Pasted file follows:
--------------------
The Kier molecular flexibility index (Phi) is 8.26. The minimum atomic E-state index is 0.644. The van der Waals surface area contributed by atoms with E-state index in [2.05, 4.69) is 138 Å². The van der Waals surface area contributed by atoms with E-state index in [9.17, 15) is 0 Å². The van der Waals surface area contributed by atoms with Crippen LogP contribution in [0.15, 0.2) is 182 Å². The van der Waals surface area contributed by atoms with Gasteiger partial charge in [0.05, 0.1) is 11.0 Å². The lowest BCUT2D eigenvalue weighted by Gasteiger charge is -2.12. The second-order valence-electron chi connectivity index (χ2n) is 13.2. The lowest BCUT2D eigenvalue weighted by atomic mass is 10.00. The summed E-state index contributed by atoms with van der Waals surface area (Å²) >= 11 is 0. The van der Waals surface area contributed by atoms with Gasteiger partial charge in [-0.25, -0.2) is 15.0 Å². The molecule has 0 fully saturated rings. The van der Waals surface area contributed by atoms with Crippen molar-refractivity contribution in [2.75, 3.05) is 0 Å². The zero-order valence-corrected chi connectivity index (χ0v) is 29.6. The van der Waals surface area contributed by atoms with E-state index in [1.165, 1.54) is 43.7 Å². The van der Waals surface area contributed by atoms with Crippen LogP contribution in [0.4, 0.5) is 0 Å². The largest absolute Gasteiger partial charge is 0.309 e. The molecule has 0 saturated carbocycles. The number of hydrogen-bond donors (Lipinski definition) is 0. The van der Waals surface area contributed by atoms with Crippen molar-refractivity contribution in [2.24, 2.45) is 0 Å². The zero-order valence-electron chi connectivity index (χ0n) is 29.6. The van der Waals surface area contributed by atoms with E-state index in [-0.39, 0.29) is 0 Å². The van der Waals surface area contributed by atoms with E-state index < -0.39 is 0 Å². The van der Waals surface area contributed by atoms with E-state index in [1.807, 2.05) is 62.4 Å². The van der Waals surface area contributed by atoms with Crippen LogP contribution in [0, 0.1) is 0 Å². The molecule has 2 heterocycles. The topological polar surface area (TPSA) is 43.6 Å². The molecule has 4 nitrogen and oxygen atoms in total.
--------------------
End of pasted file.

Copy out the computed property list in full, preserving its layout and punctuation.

The Kier molecular flexibility index (Phi) is 8.26. The minimum atomic E-state index is 0.644. The van der Waals surface area contributed by atoms with E-state index in [2.05, 4.69) is 138 Å². The van der Waals surface area contributed by atoms with E-state index in [9.17, 15) is 0 Å². The van der Waals surface area contributed by atoms with Crippen LogP contribution in [0.15, 0.2) is 182 Å². The van der Waals surface area contributed by atoms with Gasteiger partial charge in [0.05, 0.1) is 11.0 Å². The lowest BCUT2D eigenvalue weighted by Gasteiger charge is -2.12. The second-order valence-electron chi connectivity index (χ2n) is 13.2. The lowest BCUT2D eigenvalue weighted by atomic mass is 10.00. The summed E-state index contributed by atoms with van der Waals surface area (Å²) >= 11 is 0. The van der Waals surface area contributed by atoms with Gasteiger partial charge in [-0.25, -0.2) is 15.0 Å². The molecule has 0 fully saturated rings. The van der Waals surface area contributed by atoms with Crippen molar-refractivity contribution in [2.75, 3.05) is 0 Å². The zero-order valence-corrected chi connectivity index (χ0v) is 29.6. The van der Waals surface area contributed by atoms with E-state index in [1.165, 1.54) is 43.7 Å². The van der Waals surface area contributed by atoms with Crippen LogP contribution in [0.4, 0.5) is 0 Å². The largest absolute Gasteiger partial charge is 0.309 e. The molecule has 0 saturated carbocycles. The number of hydrogen-bond donors (Lipinski definition) is 0. The van der Waals surface area contributed by atoms with Crippen molar-refractivity contribution in [2.24, 2.45) is 0 Å². The zero-order valence-electron chi connectivity index (χ0n) is 29.6. The van der Waals surface area contributed by atoms with E-state index in [-0.39, 0.29) is 0 Å². The van der Waals surface area contributed by atoms with E-state index < -0.39 is 0 Å². The van der Waals surface area contributed by atoms with E-state index in [1.807, 2.05) is 62.4 Å². The van der Waals surface area contributed by atoms with Crippen LogP contribution in [0, 0.1) is 0 Å². The molecule has 2 heterocycles. The topological polar surface area (TPSA) is 43.6 Å². The molecule has 4 nitrogen and oxygen atoms in total.